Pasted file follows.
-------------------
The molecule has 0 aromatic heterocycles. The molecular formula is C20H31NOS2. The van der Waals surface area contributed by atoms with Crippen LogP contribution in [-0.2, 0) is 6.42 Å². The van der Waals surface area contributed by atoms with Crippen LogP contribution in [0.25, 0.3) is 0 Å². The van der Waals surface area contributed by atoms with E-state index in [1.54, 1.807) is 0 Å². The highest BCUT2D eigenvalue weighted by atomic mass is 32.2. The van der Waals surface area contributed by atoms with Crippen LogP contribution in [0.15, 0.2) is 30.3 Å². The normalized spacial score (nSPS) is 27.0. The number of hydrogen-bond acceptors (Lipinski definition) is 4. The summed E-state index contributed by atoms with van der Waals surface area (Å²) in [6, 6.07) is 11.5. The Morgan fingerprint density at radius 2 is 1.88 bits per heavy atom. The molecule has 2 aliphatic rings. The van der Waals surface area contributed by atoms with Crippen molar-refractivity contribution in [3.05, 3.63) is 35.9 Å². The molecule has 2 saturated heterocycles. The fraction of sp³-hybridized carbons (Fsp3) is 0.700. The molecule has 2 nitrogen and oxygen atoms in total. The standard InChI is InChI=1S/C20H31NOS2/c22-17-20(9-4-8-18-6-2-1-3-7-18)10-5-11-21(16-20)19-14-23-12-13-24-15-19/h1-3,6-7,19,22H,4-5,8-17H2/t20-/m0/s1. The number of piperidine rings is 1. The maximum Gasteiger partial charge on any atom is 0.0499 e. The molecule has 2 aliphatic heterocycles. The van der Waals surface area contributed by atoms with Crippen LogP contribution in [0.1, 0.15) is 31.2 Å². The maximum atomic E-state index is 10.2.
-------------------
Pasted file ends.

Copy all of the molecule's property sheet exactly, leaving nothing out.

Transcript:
The molecule has 0 aromatic heterocycles. The molecular formula is C20H31NOS2. The van der Waals surface area contributed by atoms with Crippen LogP contribution in [-0.2, 0) is 6.42 Å². The van der Waals surface area contributed by atoms with Crippen LogP contribution in [0.25, 0.3) is 0 Å². The van der Waals surface area contributed by atoms with E-state index in [1.54, 1.807) is 0 Å². The highest BCUT2D eigenvalue weighted by atomic mass is 32.2. The van der Waals surface area contributed by atoms with Crippen LogP contribution in [0.15, 0.2) is 30.3 Å². The normalized spacial score (nSPS) is 27.0. The number of hydrogen-bond acceptors (Lipinski definition) is 4. The summed E-state index contributed by atoms with van der Waals surface area (Å²) in [6, 6.07) is 11.5. The Morgan fingerprint density at radius 2 is 1.88 bits per heavy atom. The molecule has 2 aliphatic rings. The van der Waals surface area contributed by atoms with Crippen molar-refractivity contribution in [3.05, 3.63) is 35.9 Å². The molecule has 2 saturated heterocycles. The fraction of sp³-hybridized carbons (Fsp3) is 0.700. The molecule has 2 nitrogen and oxygen atoms in total. The standard InChI is InChI=1S/C20H31NOS2/c22-17-20(9-4-8-18-6-2-1-3-7-18)10-5-11-21(16-20)19-14-23-12-13-24-15-19/h1-3,6-7,19,22H,4-5,8-17H2/t20-/m0/s1. The number of piperidine rings is 1. The maximum Gasteiger partial charge on any atom is 0.0499 e. The molecule has 2 aliphatic heterocycles. The van der Waals surface area contributed by atoms with Crippen LogP contribution in [0.1, 0.15) is 31.2 Å². The maximum atomic E-state index is 10.2.